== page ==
Sunday, April 7, 2019

let's go back

I take one bite of what the café calls a cornetti, and it does not lie. I bite into the sweet butter of something freshly baked that tastes exactly like a café counter in Italian morning rush hour. No city wakes up like Rome, blinking and bleary-eyed, even the streets take an hour to open their eyes. I take another bite; there's no mistake: I am munching on March in Rome.

As I cross the street, the statue of whatever that L'Engle-ian, eschatological beast is on St. John the Divine's campus refracts the light of the spring morning into a distinctly Mediterranean key. If you squint, you can spy cypress and stone pine trees. I look up between bites, dipped in apricot jam, and the statue is a reminder the the world is woven of angels.



Film, my friend was saying, in this café yesterday, is a medium of memory.

Or wait—was I saying that, later, in the metallic, tinny air of the midtown diner, over milkshakes and fries? The essence of a weekend is good conversations, compounded, weaving together into a mesh of thoughts. The events are re-lived through their lens.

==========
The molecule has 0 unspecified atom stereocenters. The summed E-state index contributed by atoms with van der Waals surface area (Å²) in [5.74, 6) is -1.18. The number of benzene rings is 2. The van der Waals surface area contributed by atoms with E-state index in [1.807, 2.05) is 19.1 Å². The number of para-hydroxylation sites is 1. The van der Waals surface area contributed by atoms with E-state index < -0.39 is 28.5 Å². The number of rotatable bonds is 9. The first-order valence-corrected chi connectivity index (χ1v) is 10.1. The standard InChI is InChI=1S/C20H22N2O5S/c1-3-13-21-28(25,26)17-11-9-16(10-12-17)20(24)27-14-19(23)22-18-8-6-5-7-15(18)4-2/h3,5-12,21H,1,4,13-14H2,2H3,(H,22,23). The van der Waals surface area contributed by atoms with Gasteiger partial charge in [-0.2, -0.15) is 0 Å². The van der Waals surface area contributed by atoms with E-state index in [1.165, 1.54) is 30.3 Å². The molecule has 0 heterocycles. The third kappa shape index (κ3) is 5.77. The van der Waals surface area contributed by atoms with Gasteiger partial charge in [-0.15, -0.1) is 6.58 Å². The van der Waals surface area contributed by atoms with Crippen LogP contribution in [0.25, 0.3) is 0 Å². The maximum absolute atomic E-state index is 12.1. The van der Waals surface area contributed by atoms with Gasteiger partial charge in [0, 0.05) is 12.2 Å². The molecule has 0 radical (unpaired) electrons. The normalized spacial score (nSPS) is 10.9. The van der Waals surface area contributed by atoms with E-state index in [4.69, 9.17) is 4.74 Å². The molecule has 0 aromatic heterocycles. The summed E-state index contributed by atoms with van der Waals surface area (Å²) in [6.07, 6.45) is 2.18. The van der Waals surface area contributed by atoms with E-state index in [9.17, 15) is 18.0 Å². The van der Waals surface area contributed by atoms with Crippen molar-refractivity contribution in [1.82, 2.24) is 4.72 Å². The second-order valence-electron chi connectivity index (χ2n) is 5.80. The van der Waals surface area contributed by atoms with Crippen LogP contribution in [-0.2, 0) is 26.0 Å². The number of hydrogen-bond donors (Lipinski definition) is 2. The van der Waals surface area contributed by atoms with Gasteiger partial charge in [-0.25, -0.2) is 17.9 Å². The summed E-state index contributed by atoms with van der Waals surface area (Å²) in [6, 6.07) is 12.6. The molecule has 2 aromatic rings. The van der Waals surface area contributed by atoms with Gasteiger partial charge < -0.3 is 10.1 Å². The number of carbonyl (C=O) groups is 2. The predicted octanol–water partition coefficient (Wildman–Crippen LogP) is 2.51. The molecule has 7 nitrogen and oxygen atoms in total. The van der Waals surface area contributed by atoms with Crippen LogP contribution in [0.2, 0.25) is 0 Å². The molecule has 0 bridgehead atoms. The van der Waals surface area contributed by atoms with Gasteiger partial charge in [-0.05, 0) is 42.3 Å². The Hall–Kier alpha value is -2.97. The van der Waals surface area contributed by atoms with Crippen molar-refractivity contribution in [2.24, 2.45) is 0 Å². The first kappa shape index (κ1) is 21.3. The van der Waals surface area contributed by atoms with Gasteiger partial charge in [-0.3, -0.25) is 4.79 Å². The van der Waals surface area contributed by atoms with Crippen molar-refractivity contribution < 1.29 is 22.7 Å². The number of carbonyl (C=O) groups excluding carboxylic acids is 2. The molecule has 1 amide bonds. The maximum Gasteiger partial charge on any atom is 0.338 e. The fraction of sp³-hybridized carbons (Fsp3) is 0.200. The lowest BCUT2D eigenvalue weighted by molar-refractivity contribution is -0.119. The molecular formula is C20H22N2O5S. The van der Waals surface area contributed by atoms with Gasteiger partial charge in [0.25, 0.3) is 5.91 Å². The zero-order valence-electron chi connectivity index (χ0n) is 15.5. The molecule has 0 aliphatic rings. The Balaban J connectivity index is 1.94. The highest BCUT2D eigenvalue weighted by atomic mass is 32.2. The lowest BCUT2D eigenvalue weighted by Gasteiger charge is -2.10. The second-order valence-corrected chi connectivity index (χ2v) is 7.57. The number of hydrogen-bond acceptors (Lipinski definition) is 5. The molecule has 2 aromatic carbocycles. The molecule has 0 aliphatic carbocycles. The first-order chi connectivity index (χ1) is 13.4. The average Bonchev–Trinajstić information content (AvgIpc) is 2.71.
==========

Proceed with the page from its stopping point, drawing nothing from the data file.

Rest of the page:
Living has this texture: the memories of sunlight, of angels in the courtyard, of trees in March, of the smell of blooming trees blending with baked goods in the fresh sunlight. It's the layering of Amsterdam Avenue and Via Magnia Grecia, apricot jam, flaky bread, St. John the Divine weaving in and out of the narrative, threading all the disparate beads together.

Film captures the valence of memory in living. Human stories are never just pictures—images always contain in them the memories of seeing them before, of finding in them something familiar we have seen in another place.

Theatre captures the immediacy of living, it's risk and danger. Theatre captures the knife-edge of being a person who is always in the grasp of decision. As we watch a play, we know, that even though the story is pre-scripted, although the actors follow a plotted-out trajectory, they could, at any moment fail. We sit in the theatre and watch them succeed, and their bravery reminds us that we may succeed, too.



There's nowhere like Rome in the spring. Except the Hungarian Pastry Shop and St. John the Divine, a black, unfinished diamond sparkling in the Mediterranean Manhattan sun.

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